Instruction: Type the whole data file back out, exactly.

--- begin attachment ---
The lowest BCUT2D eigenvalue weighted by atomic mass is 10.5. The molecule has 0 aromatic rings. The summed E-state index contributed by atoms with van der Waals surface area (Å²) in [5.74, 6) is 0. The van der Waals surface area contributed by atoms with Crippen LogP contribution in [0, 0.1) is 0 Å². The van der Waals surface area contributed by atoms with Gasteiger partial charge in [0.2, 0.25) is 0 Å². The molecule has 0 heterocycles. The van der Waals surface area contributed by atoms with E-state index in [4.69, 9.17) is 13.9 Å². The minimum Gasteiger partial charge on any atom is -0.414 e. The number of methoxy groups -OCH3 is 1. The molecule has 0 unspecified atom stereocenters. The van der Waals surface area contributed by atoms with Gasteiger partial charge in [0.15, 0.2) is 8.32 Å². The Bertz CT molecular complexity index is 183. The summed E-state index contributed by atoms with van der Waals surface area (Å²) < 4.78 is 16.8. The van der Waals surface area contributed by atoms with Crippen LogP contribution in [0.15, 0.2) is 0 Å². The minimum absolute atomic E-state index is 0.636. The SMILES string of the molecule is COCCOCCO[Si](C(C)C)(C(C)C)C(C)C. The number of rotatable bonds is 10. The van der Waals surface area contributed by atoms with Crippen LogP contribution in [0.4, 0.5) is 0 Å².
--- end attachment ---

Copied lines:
The lowest BCUT2D eigenvalue weighted by atomic mass is 10.5. The molecule has 0 aromatic rings. The summed E-state index contributed by atoms with van der Waals surface area (Å²) in [5.74, 6) is 0. The van der Waals surface area contributed by atoms with Crippen LogP contribution in [0, 0.1) is 0 Å². The van der Waals surface area contributed by atoms with Gasteiger partial charge in [0.2, 0.25) is 0 Å². The molecule has 0 heterocycles. The van der Waals surface area contributed by atoms with E-state index in [4.69, 9.17) is 13.9 Å². The minimum Gasteiger partial charge on any atom is -0.414 e. The number of methoxy groups -OCH3 is 1. The molecule has 0 unspecified atom stereocenters. The van der Waals surface area contributed by atoms with Gasteiger partial charge in [0.15, 0.2) is 8.32 Å². The Bertz CT molecular complexity index is 183. The summed E-state index contributed by atoms with van der Waals surface area (Å²) < 4.78 is 16.8. The van der Waals surface area contributed by atoms with Crippen LogP contribution in [0.15, 0.2) is 0 Å². The minimum absolute atomic E-state index is 0.636. The SMILES string of the molecule is COCCOCCO[Si](C(C)C)(C(C)C)C(C)C. The number of rotatable bonds is 10. The van der Waals surface area contributed by atoms with Crippen LogP contribution in [0.4, 0.5) is 0 Å².